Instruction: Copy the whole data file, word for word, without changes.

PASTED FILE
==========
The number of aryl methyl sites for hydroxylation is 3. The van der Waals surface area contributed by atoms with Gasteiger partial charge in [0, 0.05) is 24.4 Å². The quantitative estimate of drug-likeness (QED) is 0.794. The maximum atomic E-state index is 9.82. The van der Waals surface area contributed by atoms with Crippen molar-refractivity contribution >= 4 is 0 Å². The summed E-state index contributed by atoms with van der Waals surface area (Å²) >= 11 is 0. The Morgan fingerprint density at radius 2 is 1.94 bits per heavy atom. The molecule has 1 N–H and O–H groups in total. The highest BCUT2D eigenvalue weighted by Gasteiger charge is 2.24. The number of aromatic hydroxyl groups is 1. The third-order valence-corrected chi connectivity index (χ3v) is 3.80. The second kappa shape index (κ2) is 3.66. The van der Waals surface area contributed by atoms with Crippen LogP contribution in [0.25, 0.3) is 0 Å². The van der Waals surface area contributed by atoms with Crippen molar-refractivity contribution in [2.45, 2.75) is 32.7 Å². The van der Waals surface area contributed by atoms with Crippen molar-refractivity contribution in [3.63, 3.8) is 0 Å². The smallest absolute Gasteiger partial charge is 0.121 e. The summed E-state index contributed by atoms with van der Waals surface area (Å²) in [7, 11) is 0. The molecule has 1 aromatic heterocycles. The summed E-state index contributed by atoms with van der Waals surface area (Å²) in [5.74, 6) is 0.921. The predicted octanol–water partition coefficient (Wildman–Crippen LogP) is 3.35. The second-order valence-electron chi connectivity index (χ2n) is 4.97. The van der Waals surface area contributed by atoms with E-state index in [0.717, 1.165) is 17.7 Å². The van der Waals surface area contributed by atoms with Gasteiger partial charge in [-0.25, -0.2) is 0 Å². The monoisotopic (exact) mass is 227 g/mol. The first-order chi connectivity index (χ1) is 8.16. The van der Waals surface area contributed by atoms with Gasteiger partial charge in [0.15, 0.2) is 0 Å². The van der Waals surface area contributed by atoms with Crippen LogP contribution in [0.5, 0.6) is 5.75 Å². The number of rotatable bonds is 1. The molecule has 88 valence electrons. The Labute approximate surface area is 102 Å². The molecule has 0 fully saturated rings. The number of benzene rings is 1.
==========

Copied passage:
The number of aryl methyl sites for hydroxylation is 3. The van der Waals surface area contributed by atoms with Gasteiger partial charge in [0, 0.05) is 24.4 Å². The quantitative estimate of drug-likeness (QED) is 0.794. The maximum atomic E-state index is 9.82. The van der Waals surface area contributed by atoms with Crippen molar-refractivity contribution >= 4 is 0 Å². The summed E-state index contributed by atoms with van der Waals surface area (Å²) >= 11 is 0. The Morgan fingerprint density at radius 2 is 1.94 bits per heavy atom. The molecule has 1 N–H and O–H groups in total. The highest BCUT2D eigenvalue weighted by Gasteiger charge is 2.24. The number of aromatic hydroxyl groups is 1. The third-order valence-corrected chi connectivity index (χ3v) is 3.80. The second kappa shape index (κ2) is 3.66. The van der Waals surface area contributed by atoms with Crippen LogP contribution in [0.25, 0.3) is 0 Å². The van der Waals surface area contributed by atoms with Crippen molar-refractivity contribution in [2.45, 2.75) is 32.7 Å². The van der Waals surface area contributed by atoms with Crippen molar-refractivity contribution in [3.63, 3.8) is 0 Å². The smallest absolute Gasteiger partial charge is 0.121 e. The summed E-state index contributed by atoms with van der Waals surface area (Å²) in [7, 11) is 0. The molecule has 1 aromatic heterocycles. The summed E-state index contributed by atoms with van der Waals surface area (Å²) in [5.74, 6) is 0.921. The predicted octanol–water partition coefficient (Wildman–Crippen LogP) is 3.35. The second-order valence-electron chi connectivity index (χ2n) is 4.97. The van der Waals surface area contributed by atoms with E-state index in [0.717, 1.165) is 17.7 Å². The van der Waals surface area contributed by atoms with Gasteiger partial charge in [-0.25, -0.2) is 0 Å². The monoisotopic (exact) mass is 227 g/mol. The first-order chi connectivity index (χ1) is 8.16. The van der Waals surface area contributed by atoms with Gasteiger partial charge in [0.15, 0.2) is 0 Å². The van der Waals surface area contributed by atoms with Crippen LogP contribution in [0.5, 0.6) is 5.75 Å². The number of rotatable bonds is 1. The molecule has 88 valence electrons. The Labute approximate surface area is 102 Å². The molecule has 0 fully saturated rings. The number of benzene rings is 1.